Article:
Toews Versteeg

Blackhawks fans watched Brooks Orpik steamroll their captain on Sunday night, likely the hardest hit he’s taken in his NHL career save for the Willie Mitchell massacre, and come up wounded. They had to have panicked with playoffs on the horizon. I know I immediately tweeted something to the affect of “Welp, bet losing Toews throws a wrench into the Blackhawks playoff hopes” (or something with a similar message). It didn’t look promising.

Well, the good news is Orpik apparently didn’t turn Toews’ shoulder into ground chuck, and he’s going to be back for playoffs “at 100%.”

What that confident statement from coach Joel Quenneville says to me is that the Blackhawks are in a unique situation for a hockey team: they know exactly who they’re going to play in the first round despite there still being a half-dozen games and two weeks to go in their season, so there’s no need to rush anyone back. I’m willing to bet they aren’t that passionate about beating themselves up down the stretch to earn home ice. A healthy team on the road is better than a damaged one at home.

So the Hawks wisely want to maximize his rest time before heading into the same field of battle they’ve conquered twice in the last four years, and rightfully so. They know the physical sacrifice it takes. But for Toews, and quite possibly his also-wounded partner-in-crime Patrick Kane, that first game might not be easy, especially since they’ll likely be opening up in a fired-up building in Denver, Colorado. Those fans haven’t seen a playoff game since 2009-10, and that young Avs team is going to come out like gangbusters.

A funny thing with coming back from injury though: it’s hard be focused on the game, the puck or positional play right out of the gate, as much as you want to be. It’s too easy to be distracted by your own internal focus, as you judge yourself with every stride. You’re judging how far along your injury is (okay, how much does *this* move hurt), how much you can use it (can I take hits?), and trying to figure out if you’re pushing it too soon. You can tell someone not to worry about their injury, but if I ask you to shoot a basketball a couple weeks after breaking your finger, I doubt I could talk you into making the rim and net the first thing on your mind.

The thing with trying to figure out if it’s too soon to return is that in the eyes of your teammates, the coaches, and the medical staff, once you’re playing, you’re playing. Once you’ve played in an actual game, and you get out of it with nothing happening…why can’t you play in the game two days from now, sorry? And so, you convince yourself – in another two days it will feel even better, and you’ll be able to do more. But if you don’t let something heal you’ve given birth to a nagging injury, and people start asking “What’s wrong with Player X? He hasn’t done s**t” because you’re hesitant to take risks and play hard for fear of the major setback.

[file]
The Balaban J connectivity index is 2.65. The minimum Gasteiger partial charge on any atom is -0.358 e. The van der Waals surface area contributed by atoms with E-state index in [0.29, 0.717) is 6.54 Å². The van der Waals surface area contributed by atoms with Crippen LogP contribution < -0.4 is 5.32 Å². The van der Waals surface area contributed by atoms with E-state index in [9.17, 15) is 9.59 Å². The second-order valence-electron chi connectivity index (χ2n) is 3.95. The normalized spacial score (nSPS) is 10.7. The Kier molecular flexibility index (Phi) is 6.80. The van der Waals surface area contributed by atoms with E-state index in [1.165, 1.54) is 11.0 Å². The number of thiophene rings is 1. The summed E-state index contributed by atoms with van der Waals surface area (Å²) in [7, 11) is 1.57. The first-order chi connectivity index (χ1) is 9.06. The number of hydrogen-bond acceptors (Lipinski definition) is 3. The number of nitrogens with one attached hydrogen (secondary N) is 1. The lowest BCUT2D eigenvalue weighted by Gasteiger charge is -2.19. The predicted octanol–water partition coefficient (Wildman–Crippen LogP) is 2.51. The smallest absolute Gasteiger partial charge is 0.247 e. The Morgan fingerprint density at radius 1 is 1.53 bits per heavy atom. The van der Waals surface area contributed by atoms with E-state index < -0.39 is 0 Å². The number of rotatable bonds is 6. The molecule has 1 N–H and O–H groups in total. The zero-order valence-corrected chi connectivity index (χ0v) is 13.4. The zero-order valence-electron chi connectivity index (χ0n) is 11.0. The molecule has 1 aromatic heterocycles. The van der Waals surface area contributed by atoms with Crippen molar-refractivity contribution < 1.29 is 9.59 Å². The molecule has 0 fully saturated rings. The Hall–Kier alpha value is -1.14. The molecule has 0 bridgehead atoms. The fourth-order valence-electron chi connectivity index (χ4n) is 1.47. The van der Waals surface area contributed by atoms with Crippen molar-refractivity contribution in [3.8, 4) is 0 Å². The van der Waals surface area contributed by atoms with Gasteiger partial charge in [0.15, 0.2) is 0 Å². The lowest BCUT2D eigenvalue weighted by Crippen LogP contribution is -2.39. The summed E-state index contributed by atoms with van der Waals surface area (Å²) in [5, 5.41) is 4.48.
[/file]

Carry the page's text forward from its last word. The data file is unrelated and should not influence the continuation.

So if you’re Toews (or Kane), you’d really, really like to get in a game before playoffs so you can conduct the self-exam. You can skate all you like in practice, but nothing will make you cut as hard as you can like a game does, because why push it? When people talk about “game shape” and “game speed,” think of the amount of effort it takes to keep the puck away from a defender in the corner, or stay with a shifty attacker – it’s those little, tiring reactionary movements that require your stabilizing muscles so much strain that wear you down. Practice, as much as you can do stops, starts and sprints can’t come close to pushing you like a game. Let alone a playoff game against a young, hungry team.

The good news for the Blackhawks is that they’re offensively stacked, and have this luxury. They’re likely going to finish the year with six 20-plus goal scorers (Kane, Toews, Sharp, Hossa, Saad, Shaw), and have another three forwards in the low double digits. They can produce enough with our without Toews down the stretch to finish in a comfortable spot in their division, so yes, they can rest him. And if he does come back fully healthy and they escape game one, they might be better off in the long run having him sit out the last couple weeks of the regular season. Let all those little aches and pains get right, y’know?

Jonathan Toews is a pro and likely far better than someone like myself at being able to compartmentalize, tuck the pain away, and focus on hockey. But while the Blackhawks were smart to give him the most time possible to let his injury heal, it’ll put him in a tough spot in the early, crucial games. You just hope for his sake he gets out there in the first period, it feels like a million bucks, and he’s right back to normal. If it bothers him early, the battle with internal focus will last a lot longer.